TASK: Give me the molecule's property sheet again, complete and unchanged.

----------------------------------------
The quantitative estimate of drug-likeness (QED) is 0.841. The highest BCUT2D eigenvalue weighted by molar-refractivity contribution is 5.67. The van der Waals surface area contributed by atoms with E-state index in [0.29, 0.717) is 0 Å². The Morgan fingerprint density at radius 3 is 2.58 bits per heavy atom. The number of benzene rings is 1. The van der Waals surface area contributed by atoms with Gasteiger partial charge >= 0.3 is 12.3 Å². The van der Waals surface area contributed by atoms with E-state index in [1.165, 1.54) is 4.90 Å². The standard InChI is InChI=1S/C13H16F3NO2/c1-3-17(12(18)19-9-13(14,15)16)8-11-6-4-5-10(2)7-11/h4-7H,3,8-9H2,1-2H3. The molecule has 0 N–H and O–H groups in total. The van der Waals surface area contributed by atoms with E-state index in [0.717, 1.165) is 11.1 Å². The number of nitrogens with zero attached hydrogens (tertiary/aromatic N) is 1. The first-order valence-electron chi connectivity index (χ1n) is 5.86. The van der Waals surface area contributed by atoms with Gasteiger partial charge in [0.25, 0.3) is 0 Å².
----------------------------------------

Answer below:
The quantitative estimate of drug-likeness (QED) is 0.841. The highest BCUT2D eigenvalue weighted by molar-refractivity contribution is 5.67. The van der Waals surface area contributed by atoms with E-state index in [0.29, 0.717) is 0 Å². The Morgan fingerprint density at radius 3 is 2.58 bits per heavy atom. The number of benzene rings is 1. The van der Waals surface area contributed by atoms with Gasteiger partial charge >= 0.3 is 12.3 Å². The van der Waals surface area contributed by atoms with E-state index in [1.165, 1.54) is 4.90 Å². The standard InChI is InChI=1S/C13H16F3NO2/c1-3-17(12(18)19-9-13(14,15)16)8-11-6-4-5-10(2)7-11/h4-7H,3,8-9H2,1-2H3. The molecule has 0 N–H and O–H groups in total. The van der Waals surface area contributed by atoms with E-state index in [0.717, 1.165) is 11.1 Å². The number of nitrogens with zero attached hydrogens (tertiary/aromatic N) is 1. The first-order valence-electron chi connectivity index (χ1n) is 5.86. The van der Waals surface area contributed by atoms with Gasteiger partial charge in [0.25, 0.3) is 0 Å².